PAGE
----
Foremost amongst these will be Nikki Harris and Gabriella Day, both of whom race on the European circuit, like Wyman. Harris, in particular has been in the form of her life this season with a string of consistent and impressive rides which place her well and truly inside the top ten female riders in the world. Day isn’t far behind and recorded her first top ten in a world cup event in November and has clearly moved up a notch this year. Harris was second last year and Day third, both around a minute down on Wyman. They will be looking to pressure Wyman right to the finish this year and they may have some help!

Away from the European scene, Hannah Payton has been the most consistent riders on the home front and looks set tol take the Trophy title. Payton is reigning Junior champion and will be a strong favourite to retain her title (the other age category titles are also settled in this race). She will also be eager to pit herself against last year’s medallists, but she may just lack the firepower to take her challenge right to the line.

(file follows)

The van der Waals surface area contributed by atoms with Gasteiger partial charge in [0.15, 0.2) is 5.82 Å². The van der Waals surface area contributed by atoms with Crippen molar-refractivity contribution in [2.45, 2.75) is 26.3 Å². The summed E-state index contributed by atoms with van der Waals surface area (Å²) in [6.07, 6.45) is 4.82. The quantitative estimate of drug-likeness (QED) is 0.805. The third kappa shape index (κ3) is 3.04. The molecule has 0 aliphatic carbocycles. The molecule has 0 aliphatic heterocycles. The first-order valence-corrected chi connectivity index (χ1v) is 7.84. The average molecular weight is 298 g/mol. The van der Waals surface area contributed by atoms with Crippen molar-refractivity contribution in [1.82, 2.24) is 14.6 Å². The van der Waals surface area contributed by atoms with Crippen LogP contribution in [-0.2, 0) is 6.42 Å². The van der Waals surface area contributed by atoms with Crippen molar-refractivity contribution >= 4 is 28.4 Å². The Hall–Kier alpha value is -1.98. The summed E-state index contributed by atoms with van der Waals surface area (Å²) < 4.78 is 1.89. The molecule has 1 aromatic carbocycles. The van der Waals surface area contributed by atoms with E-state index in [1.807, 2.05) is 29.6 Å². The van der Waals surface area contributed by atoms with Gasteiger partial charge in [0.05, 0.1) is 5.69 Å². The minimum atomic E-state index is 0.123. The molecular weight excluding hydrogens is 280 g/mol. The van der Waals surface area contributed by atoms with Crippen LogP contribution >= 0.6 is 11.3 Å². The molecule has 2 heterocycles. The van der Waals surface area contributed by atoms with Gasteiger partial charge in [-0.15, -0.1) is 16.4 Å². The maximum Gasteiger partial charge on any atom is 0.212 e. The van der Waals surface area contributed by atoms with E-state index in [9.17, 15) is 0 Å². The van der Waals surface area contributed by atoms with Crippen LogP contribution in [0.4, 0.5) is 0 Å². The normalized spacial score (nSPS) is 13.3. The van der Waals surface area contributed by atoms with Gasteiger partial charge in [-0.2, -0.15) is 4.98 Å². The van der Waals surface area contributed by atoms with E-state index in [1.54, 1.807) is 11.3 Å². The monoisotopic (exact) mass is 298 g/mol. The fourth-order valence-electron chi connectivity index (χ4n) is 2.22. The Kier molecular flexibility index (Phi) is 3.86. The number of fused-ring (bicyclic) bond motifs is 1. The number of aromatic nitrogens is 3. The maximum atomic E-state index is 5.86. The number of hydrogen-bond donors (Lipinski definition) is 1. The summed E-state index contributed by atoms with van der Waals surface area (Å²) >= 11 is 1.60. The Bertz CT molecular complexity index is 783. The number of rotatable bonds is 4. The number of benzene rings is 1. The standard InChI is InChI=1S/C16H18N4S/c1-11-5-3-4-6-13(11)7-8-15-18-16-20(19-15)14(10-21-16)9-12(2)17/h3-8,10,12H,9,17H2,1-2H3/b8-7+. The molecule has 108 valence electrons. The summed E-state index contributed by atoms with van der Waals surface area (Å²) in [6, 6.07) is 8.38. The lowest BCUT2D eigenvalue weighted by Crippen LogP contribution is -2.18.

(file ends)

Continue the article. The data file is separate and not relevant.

Two more riders stand out as significant players: Louise Robinson, a veteran and former champion who has not raced regularly for several seasons but who has made a spectacular come-back this year winning the 3-Peaks and winning at Derby and finishing second at Bradford. If she can cope with the inevitably fast start, she may have a say in the medals.

Then there’s Annie Last, Britain’s best female Cross-Country mountain biker for a generation. Annie cut her teeth in Cyclo-Cross and although she won’t necessarily be in the form she will take to the 2012 fat tyre season, she has immense class and the all-round ability to get herself into contention. She won at Bradford in her first ‘Cross outing of the season and with a couple more weeks of racing and training under her belt, should be even sharper at Ipswich.

So, with Wyman in doubt the door is left open for Nikki Harris, Gabriella Day and Annie Last, in particular, to claim a trophy that has almost become Wyman's personal property.